Perhaps inevitably, the mainstreaming of SRI met some opposition. In a December move widely viewed as a capitulation to big business, UK Chancellor of the Exchequer Gordon Brown unexpectedly killed the Operating and Financial Review, a regulation mandating annual corporate disclosure of environmental, social and governance information. Incomprehensibly, Brown cited concern over “goldplating” (or blind adoption of European Union regulations) when the OFR was homegrown, the product of a multi-year, multi-stakeholder consultation overseen by the Department of Trade and Industry.

“ With such major players embracing and validating social investing strategies, it is clear that mainstream financial institutions are finally seeing the light regarding the merits of SRI and sustainability investing,” said Jay Falk, president of SRI World Group, which publishes SocialFunds.com.

2. Mainstream companies embrace CSR strategies


If irrational opposition is a testament of success, 2005 started with a bang for corporate social responsibility when The Economist issued its diatribe against CSR in January 2005. Apparently, the markets did not agree with the magazine’s assessment, as several of the world’s most influential corporations adopted significant CSR initiatives and policies this past year.

In May, GE launched its “Ecomagina-tion” environmental responsibility initiative, a move that reverberated widely. When a corporate giant such as GE places its stamp of approval on CSR as a legitimate mainstream business strategy, it suddenly becomes much harder to invalidate CSR. The fact that GE made the announcement on the eve of the second Institutional Investor Summit on Climate Risk at the United Nations headquarters demonstrates the company’s recognition of the importance of corporate environmental responsibility to the investment markets.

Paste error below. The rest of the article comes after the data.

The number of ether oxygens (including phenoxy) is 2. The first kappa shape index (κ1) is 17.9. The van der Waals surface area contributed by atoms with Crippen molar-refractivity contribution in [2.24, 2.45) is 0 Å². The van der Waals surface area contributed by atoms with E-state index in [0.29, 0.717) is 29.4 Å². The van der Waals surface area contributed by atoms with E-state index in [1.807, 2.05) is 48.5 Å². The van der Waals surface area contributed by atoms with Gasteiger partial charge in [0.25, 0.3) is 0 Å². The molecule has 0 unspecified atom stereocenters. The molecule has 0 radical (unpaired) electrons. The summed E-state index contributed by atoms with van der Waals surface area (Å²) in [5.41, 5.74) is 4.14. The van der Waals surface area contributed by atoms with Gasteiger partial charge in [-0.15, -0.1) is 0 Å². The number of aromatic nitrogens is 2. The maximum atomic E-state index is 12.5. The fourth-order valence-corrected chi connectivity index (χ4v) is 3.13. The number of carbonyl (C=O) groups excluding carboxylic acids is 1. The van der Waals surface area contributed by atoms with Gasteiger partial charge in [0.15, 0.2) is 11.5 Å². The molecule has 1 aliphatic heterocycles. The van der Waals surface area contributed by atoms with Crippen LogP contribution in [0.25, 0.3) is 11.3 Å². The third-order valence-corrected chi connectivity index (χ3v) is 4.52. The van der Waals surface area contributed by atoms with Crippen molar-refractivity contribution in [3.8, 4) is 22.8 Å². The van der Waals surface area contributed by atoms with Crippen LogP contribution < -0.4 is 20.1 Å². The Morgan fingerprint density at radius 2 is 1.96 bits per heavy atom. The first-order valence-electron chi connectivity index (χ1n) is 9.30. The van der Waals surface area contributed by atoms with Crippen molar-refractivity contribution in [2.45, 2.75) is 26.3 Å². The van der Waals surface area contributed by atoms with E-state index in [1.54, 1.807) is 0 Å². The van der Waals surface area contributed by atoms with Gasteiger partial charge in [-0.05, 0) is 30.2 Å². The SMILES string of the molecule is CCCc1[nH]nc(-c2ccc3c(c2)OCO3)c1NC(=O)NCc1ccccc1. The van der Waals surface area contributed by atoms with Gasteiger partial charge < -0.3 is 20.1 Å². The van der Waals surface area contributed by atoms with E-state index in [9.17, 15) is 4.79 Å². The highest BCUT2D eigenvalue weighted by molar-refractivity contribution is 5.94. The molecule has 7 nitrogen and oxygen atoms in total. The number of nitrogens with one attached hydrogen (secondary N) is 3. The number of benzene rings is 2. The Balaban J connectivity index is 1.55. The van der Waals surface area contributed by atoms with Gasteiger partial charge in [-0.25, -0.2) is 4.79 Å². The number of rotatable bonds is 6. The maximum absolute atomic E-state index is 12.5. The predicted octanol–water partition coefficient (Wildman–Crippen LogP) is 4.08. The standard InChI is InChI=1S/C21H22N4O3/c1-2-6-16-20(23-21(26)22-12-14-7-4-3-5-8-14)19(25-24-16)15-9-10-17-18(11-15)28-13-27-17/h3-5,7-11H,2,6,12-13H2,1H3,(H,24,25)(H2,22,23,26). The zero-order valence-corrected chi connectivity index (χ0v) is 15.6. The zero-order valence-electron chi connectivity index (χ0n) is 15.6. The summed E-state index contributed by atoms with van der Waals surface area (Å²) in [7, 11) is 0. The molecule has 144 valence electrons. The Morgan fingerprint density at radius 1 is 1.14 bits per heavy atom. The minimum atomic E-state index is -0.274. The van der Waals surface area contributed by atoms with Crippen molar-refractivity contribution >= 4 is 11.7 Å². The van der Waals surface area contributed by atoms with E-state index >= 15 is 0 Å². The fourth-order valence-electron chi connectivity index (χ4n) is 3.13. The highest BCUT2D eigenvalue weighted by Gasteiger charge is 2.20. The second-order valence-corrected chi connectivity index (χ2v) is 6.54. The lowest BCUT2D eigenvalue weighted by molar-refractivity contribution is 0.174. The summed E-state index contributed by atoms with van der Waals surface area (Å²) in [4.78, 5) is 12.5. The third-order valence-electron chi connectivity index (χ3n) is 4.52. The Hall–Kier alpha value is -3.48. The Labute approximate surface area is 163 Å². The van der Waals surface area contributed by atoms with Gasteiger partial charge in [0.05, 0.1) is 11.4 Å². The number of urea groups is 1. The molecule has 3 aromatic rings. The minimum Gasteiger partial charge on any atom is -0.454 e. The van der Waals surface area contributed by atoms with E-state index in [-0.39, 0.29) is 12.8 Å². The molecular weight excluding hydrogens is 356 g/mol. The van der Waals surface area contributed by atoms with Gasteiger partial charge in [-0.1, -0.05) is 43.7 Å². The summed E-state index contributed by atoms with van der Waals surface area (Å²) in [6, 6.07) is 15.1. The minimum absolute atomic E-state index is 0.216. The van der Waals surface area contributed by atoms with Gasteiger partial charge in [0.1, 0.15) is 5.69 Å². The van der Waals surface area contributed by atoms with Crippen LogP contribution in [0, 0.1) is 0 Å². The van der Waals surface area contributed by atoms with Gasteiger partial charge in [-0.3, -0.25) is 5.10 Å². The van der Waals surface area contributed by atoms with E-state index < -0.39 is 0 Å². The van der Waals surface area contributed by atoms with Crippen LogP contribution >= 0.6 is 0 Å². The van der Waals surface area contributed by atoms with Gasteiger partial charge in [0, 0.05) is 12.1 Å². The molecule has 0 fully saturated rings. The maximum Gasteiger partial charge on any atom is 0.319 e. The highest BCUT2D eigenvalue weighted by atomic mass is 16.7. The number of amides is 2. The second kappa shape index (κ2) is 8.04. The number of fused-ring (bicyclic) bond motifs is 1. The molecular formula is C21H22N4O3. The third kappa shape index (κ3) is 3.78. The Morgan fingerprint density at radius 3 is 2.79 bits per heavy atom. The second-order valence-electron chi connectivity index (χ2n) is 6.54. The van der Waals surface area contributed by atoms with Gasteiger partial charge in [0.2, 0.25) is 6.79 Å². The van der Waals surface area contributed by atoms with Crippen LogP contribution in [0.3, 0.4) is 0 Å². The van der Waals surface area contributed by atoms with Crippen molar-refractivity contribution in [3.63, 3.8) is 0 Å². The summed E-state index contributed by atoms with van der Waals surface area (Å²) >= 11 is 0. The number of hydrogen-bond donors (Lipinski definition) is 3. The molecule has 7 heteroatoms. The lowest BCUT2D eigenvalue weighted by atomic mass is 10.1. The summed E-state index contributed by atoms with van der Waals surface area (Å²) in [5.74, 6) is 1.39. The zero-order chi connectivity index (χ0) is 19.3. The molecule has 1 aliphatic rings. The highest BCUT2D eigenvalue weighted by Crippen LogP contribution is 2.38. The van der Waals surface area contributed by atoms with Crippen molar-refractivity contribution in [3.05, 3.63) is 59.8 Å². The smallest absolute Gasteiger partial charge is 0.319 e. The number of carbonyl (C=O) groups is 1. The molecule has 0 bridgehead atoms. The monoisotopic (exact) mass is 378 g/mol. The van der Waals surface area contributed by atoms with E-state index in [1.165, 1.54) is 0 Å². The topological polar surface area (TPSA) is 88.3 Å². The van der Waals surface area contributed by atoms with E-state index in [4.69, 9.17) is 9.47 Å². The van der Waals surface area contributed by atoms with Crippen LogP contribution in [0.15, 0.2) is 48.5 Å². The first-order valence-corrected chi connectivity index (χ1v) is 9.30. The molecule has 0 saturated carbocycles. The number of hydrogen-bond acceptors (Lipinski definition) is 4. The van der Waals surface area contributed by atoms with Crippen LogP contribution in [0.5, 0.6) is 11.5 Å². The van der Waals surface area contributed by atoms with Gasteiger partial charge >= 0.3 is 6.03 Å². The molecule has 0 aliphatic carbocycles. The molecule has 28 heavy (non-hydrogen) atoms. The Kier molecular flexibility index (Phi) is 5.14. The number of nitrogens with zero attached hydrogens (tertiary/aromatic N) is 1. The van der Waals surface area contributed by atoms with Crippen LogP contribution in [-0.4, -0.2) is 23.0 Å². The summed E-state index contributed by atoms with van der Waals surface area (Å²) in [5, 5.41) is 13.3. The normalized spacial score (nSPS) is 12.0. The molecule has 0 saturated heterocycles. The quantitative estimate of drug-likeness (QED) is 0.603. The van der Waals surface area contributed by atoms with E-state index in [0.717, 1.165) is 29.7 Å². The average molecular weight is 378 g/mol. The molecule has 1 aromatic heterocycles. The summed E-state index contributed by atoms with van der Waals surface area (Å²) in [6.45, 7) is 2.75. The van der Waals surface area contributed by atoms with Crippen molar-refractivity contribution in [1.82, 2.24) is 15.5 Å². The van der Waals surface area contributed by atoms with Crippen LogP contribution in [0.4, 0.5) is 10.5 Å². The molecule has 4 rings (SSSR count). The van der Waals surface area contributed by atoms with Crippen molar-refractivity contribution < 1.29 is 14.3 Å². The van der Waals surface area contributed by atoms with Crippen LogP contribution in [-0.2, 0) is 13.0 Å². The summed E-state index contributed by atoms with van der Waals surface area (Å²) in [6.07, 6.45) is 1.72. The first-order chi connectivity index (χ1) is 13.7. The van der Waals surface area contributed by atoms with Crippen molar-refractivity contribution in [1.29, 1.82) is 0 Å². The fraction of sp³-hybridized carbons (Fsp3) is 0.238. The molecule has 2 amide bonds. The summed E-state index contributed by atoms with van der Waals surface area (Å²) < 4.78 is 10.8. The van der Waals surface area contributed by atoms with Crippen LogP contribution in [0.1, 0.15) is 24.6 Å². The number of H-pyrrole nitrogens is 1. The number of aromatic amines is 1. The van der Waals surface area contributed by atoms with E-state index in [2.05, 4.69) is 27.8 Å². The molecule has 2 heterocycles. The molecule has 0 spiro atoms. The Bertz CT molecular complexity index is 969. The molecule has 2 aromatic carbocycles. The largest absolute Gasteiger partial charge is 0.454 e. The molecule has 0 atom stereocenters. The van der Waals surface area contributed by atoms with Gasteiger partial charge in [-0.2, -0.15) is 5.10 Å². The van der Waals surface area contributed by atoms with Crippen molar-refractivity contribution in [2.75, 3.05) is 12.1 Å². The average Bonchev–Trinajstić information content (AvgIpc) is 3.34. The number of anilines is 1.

Wal-Mart, infamous for its truculence on CSR, astounded observers with its October announcement of broad commitments to environmental and social responsibility. These included 100 percent renewable energy, zero waste and reducing greenhouse gas emissions by 20 percent by 2012, as well as increasing the percentages of women and minority managers.

And in November, Goldman Sachs became the first major investment bank to adopt a comprehensive environmental policy—and the fourth major U.S. financial institution to do so, after JPMorgan Chase earlier in 2005, and Bank of America and Citigroup in previous years.

“ Two-thousand-five was the year of announcements embedding CSR as a valid mainstream business strategy,” Falk said. “Two-thousand-six and beyond will be the litmus-test years for companies to demonstrate action on CSR and critics to assess if these actions measure up.”

3. Microfinance emerging as a new asset class

The United Nations dubbed 2005 the “Year of Microcredit,” and the markets reflected this by ushering in microfinance (which provides small loans to the poor for starting up small businesses) as an emerging new asset class. The most significant development advancing this trend was the November launch of the Global Commercial Microfinance Consortium. Deutsche Bank not only coordinates the consortium, which also includes the Calvert Social Investment Foundation, Merrill Lynch and Munich Re, but also manages its $75 million fund that provides financing to microfinance institutions around the world.